Key Research Question

What practices are most effective in delivering educational experiences which prepare student nurses for culturally-centred work in older persons' healthcare?

The research team will undertake an iterative literature review and combine that knowledge with interviews of teachers, students, managers of aged care services, and the older people using those services, to feed directly into the new unified Bachelor of Nursing teaching delivery.  


This project is scheduled to be completed February 2025. 


Sub questions:

  • What is current thinking, in New Zealand and overseas, about how best older persons’ healthcare environments can be re-envisaged to support cultural identity and promote a sense of home?
  • How are cultural identity, ōritetanga (equity), and Te Tiriti o Waitangi-based guidance for practice embedded and disseminated in the new unified Bachelor of Nursing curricula (including Bachelor of Nursing Māori and Bachelor of Nursing Pacific) that relates to older persons’ health and wellbeing?
  • Are there gaps and opportunities related to how older persons’ healthcare is presented to nursing students that impacts their career choices?
  • What do students think about the way they are taught about optimal cultural and environmental factors that promote a sense of positive wellbeing for older people? Were these factors evident during their practicum placements in aged care environments?
  • What narratives do students and aged-care residents have about specific interventions and initiatives that have had positive health and wellbeing outcomes? What are possible student engagement opportunities, related to culture and a sense of home?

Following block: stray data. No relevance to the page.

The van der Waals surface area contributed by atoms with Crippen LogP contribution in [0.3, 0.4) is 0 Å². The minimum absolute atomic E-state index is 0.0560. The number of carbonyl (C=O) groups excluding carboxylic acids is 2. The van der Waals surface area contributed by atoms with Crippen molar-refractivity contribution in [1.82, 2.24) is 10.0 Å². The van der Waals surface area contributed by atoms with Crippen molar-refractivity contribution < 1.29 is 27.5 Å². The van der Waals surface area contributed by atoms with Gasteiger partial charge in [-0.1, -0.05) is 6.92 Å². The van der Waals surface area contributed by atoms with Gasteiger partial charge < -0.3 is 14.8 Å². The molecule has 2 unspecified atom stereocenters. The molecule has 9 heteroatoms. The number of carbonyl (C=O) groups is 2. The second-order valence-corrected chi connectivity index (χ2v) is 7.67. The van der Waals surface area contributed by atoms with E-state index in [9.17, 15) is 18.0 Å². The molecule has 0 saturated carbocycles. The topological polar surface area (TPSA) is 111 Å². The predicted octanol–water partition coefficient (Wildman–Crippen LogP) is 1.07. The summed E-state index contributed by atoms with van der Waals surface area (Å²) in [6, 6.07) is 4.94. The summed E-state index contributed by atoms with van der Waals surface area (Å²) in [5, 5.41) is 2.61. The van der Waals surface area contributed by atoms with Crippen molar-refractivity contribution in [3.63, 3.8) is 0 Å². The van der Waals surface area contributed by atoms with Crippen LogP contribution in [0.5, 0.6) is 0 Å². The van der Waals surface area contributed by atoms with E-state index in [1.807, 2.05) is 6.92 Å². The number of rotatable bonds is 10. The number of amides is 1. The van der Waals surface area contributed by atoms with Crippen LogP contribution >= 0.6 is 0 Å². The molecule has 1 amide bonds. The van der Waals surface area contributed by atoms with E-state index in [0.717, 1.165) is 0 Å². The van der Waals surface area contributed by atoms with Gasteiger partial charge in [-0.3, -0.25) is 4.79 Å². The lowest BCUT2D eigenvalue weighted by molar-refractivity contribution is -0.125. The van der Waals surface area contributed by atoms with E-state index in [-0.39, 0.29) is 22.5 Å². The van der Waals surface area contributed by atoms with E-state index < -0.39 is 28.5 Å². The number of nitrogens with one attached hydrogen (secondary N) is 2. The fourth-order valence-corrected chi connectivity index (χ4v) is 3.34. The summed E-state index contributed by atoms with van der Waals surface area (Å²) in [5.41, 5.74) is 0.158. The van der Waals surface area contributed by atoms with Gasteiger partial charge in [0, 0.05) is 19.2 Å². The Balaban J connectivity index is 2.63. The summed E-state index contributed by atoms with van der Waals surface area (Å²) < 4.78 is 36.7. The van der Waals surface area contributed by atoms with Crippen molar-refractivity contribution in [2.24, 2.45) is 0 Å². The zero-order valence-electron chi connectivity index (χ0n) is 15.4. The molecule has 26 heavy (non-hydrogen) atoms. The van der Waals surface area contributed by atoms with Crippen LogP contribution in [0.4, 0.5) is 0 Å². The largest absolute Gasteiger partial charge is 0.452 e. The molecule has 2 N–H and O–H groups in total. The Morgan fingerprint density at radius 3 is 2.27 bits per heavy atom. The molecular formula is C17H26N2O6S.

• How well-served are Māori and Chinese older people by the way nursing students are being prepared as work ready in the healthcare sector?
  • How effective is this learning in preparing students to seek a career in older persons’ healthcare, and to and encouraging them to see themselves as leaders and in this sector?


toi ohomai

Dr Judith Honeyfield

Project leader

Toi Ohomai Institute of Technology
toi ohomai

Cath Fraser

Toi Ohomai Institute of Technology


In progress


$100,000.00 (excl GST)

$50,000.00 Ako Aotearoa Research and Innovation Agenda (AARIA)
$50,000.00 Organisation contribution

How will answering these questions help?

It is recognised that there is an ageing population worldwide, and growing literature attests to the importance of culture and community in positive ageing – which is not always well met in aged residential care facilities. Yet there is a persistent disinclination by nursing students to choose aged healthcare as a career preference which points to a projected shortfall in specialist aged healthcare professionals.

Expected outcomes

  • Feedback and recommendations for the Te Pūkenga unified Bachelor of Nursing degrees to enhance delivery
  • Students reporting an increased understanding of culturally-grounded approaches to older persons' healthcare provision and wellbeing
  • Strengthened networks with non-traditional and new older persons' healthcare providers, resulting in greater choice for clinical learning and placement experiences